What are design patterns and why use them?

  • Solution
  • Environment

A little bit of history…

In 1994 the book “Design Patterns: Elements of Reusable Object-Oriented Software” was published. This publication started the concept of design pattern in software development. All four authors, Erich Gamma, Richard Helm, Ralph Johnson and John Vlissides, were named the GoF — Gang of Four. Within tech circles it’s usual to see the nickname GoF and, even though the book was published over 20 years ago, it still remains a best seller on Amazon.

What are design patterns?

Design patterns had their genesis in the nineties decade, thanks to the publishing of the book we mentioned earlier, and since then they were widely accepted in the software development field, from companies all the way to academic institutions.

  • It must be reusable, which means that it is applicable to different design problems in different circumstances.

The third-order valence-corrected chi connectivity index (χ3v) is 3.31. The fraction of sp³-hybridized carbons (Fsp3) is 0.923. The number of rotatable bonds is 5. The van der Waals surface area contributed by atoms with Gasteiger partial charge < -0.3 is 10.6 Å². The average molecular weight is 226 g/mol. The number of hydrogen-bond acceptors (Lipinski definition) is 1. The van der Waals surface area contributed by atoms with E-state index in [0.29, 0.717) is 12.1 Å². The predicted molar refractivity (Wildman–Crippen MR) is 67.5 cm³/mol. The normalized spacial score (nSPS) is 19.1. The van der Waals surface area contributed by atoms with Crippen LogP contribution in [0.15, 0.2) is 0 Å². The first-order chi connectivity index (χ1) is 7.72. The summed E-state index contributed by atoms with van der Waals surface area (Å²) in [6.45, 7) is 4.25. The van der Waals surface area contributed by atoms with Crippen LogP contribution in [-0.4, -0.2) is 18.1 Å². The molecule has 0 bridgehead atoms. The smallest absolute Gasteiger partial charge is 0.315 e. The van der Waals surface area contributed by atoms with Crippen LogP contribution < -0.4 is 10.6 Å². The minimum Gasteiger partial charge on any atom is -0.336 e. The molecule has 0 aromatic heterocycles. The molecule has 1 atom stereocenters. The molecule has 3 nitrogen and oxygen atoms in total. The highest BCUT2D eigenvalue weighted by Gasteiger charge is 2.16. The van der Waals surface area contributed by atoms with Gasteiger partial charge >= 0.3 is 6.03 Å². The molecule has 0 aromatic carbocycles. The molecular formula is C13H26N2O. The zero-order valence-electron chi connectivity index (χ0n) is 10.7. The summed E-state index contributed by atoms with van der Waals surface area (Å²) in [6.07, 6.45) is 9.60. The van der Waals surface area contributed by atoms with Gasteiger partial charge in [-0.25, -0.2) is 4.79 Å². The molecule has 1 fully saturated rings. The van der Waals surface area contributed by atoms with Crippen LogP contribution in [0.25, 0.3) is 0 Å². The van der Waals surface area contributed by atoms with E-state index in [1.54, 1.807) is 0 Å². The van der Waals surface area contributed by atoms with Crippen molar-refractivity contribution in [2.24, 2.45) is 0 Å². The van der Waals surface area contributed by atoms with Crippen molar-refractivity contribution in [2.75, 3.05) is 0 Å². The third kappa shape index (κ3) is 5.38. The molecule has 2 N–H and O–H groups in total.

Design pattern examples

Some years ago, when responsive design gained significance, designers were talking about a design pattern regarding the “Back to Top” button. Even Nielsen Norman themselves wrote an article with nine guidelines to develop and properly integrate this button in our design solutions.

Essential design pattern elements

A design pattern has four cornerstone elements:

  1. Problem: Describes when we can use the pattern, explains the problem and its context.
  2. Solution: Describes the elements that constitute the design, its relations, responsibilities and collaborations. Solution does not describe a specific design or implementation, but it provides a template that can be used for many different solutions.
  3. Consequences: These are the results, and also the advantages and inconveniences of applying the pattern.

What do design patterns aim to achieve?

It is vital to understand that design patterns were not born to impose some alternatives over others or to delete the creativity inherent in the design process itself.



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Torresburriel Estudio

Torresburriel Estudio

User Experience & User Research agency focused on services and digital products. Proud member of @UXalliance